While I’m busy inside raking and sweeping, the hens chatter away in the run outside. A few of them like to be nosy about what I’m up to, so they come in under foot until I have to shoo them away. It usually takes two trips to the compost pile where I dump the litter. After the first cart was full, I headed out the gate. Unbeknownst to me, the door was cracked just enough for the most inquisitive one to escape.
That would be Mavis. She strutted around, checking everything out until she settled in to a pile of rich garden soil I had reserved for planting seedlings. Since I knew she wasn’t going anywhere for awhile, I continued to finish up with the coop chores. When it was time to herd her back with the others, she became quick like greased lightening, and there was no way I was going to get her to run back in on her own free will.
Then I remembered. “Crumb will getcha.”
I fetched a piece of day old bread and went in to the run with the others to feed it to them. As they gathered like guppies at my feet, Mavis was beside herself. She wanted in on the action, too. Now chickens aren’t too swift in the brains department. Even though I left the gate wide open, she just ran up and down the side of the fence in a quandary as to how she was going to get back in. Alas, she finally figured it out, and in no time darted from behind me in quest of the holy breadcrumb.
Mavis is the head chickstress, so there was no way she was going to miss out. As soon as her presence was known, the others stood in a quandary, like “Where did she come from?” Eva usually doesn’t sit still for a nano second. I was able to capture the look on her face.
After all of the hoopla was over, the girls started to preen with satisfaction for having had a good snack. Zsa Zsa took to herself in a quiet shaded corner to pluck at her plumage.
Lacey and Coco followed suit. It’s funny how they tend to have predictable habits.
With Mavis back in safe and sound, and all of the girls content, I finished spreading out the last of the pine shavings, filled the feeders, and topped off their water.
And with that, I’ll call it all good and head to the shower.
Thank you, Mamaw. Yes, crumb will getcha every time.
Rarely does anything go to waste around my house. It takes a lot of meal reinventions with leftovers and repurposing before I consider a toss to the trash. One of the great things about having backyard chickens is they will gladly take any and all of the scraps you give them. Borderline-turning rotten fruits and veggies, outdated dairy (oh yes, the girls LOVE yogurt!), and day old bread.
Once in a blue moon if I haven’t used up the eggs within a few weeks, I’ll scramble them up and they’ll eat those too! Yeah, it sounds weird, huh? But they really like them! Just a word of caution, don’t ever, EVER, give them raw eggs. Once they get the taste for them, the chickens get an insatiable hunger for them and you’ll never see another egg again! They’ll start pecking the freshly laid ones, and once they start that habit they will never stop. I had a Rhode Island Red that got her first taste from a cracked egg that landed on the floor in the coop and broke. She gobbled it up so fast, and from then on she thought the rest of the eggs that the girls laid were free game. I had to say “bye bye” to her.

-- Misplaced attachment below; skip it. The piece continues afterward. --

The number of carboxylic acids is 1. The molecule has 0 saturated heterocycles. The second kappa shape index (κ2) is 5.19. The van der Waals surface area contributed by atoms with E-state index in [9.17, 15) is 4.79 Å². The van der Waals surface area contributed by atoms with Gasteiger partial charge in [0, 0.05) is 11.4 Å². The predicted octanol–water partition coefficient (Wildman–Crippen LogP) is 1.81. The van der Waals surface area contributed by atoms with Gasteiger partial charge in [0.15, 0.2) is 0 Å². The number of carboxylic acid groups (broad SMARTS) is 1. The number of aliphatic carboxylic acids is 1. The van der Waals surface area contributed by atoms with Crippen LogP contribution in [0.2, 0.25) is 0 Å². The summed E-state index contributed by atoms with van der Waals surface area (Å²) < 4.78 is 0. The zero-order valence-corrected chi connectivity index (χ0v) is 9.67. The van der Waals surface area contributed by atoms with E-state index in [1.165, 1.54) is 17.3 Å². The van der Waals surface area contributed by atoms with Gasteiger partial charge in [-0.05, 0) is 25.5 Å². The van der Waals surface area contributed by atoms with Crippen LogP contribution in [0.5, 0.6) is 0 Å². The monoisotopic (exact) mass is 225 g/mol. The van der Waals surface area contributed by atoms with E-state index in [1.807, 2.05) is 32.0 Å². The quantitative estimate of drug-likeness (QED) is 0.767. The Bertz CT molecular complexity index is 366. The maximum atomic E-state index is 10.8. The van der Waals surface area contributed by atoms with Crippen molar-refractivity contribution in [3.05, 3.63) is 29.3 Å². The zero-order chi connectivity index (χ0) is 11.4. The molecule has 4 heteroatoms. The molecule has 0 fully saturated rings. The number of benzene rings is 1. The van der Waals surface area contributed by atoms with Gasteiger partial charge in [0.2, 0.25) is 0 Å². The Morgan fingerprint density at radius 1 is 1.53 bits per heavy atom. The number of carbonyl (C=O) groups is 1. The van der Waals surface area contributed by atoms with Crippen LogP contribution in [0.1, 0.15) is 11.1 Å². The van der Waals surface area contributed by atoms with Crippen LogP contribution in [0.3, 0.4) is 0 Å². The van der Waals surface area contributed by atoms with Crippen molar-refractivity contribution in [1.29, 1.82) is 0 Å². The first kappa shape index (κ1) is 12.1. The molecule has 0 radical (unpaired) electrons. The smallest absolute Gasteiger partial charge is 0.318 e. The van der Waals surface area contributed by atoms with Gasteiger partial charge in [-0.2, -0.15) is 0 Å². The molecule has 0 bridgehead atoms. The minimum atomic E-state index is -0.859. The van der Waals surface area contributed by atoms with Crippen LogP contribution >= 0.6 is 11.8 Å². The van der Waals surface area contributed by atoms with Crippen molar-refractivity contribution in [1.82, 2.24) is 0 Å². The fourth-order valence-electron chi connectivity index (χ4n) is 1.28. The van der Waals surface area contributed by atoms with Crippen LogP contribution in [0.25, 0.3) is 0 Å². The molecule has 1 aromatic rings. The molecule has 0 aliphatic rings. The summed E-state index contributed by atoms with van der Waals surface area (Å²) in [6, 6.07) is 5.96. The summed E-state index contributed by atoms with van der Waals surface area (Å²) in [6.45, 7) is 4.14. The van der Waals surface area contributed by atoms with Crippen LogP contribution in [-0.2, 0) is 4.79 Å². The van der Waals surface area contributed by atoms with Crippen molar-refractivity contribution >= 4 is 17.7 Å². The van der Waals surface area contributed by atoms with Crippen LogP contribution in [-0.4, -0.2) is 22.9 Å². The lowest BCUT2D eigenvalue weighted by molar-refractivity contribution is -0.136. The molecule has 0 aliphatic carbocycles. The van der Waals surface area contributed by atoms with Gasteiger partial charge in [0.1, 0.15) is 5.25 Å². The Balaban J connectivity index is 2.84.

Um, no, she didn’t land in the stew pot. She was humanely turned over to someone who wanted just one laying hen. She’s alive and well and doing just fine.
I recently ended up with too much salad mix that in no way hubs and I were going to finish off. It was one of those big containers from one of those big warehouse stores. So out to the girls it went.
As soon as it landed in the feed pan, the party began.
It’s quite entertaining to observe how they each jockey for position to take a scratch at the lettuce.
Mavis is on first!
Mavis goes for a nose dive, while Lacey sneaks up the rear.
And then there’s Coco. She is the sweet, quiet one that always settles for leftovers. There has never been a time that I’ve seen her try to compete with the others.
I tend to be like her. Avoid confrontation if at all possible. Smart girl.
Coco is a Silver Pencilled Wyandotte, bred for their feathers that are used to make fly fishing ties. It’s a good thing that I don’t fish. And if I did, I certainly wouldn’t pluck at her just to catch one!
They all dart around so fast that it’s hard to get a clear focus on any of them. So that’s what a salad party looks like!
There are some leftover potato skins from last night’s dinner in the fridge. It’s time to go out and say good morning with a treat in hand. It makes them feel special.
Have a wonderful hump day!
A remodel was inevitable. Late last summer, a hail storm pounded the you-know-what out of things. All of our fruit and vegetables in the garden were destroyed, tree limbs snapped, and window screens shredded. Luckily no glass was broken. The henhouse took a beating as well.
The girls took cover fast and furious, huddling inside the coop until the storm passed. The west side of their digs was chipped in spots, but was good enough to make it through winter. With all of the moisture we’ve had, the seams were starting to split on the exterior. At the time the coop went up, it was only a matter of time before reinforcements would have to be made.
In my quest for finding a handyman service for the “honey-do” list, the coop was at the top of priorities. It felt kind of funny calling and asking, “Oh, by the way, would you be interested in undertaking a chicken coop remodel?” The first guy that listened intently with a pause said “Sure, no problem! Yeah, we can do that.” Relief overcame me. I was determined to secure the girls nesting quarters before another storm comes along.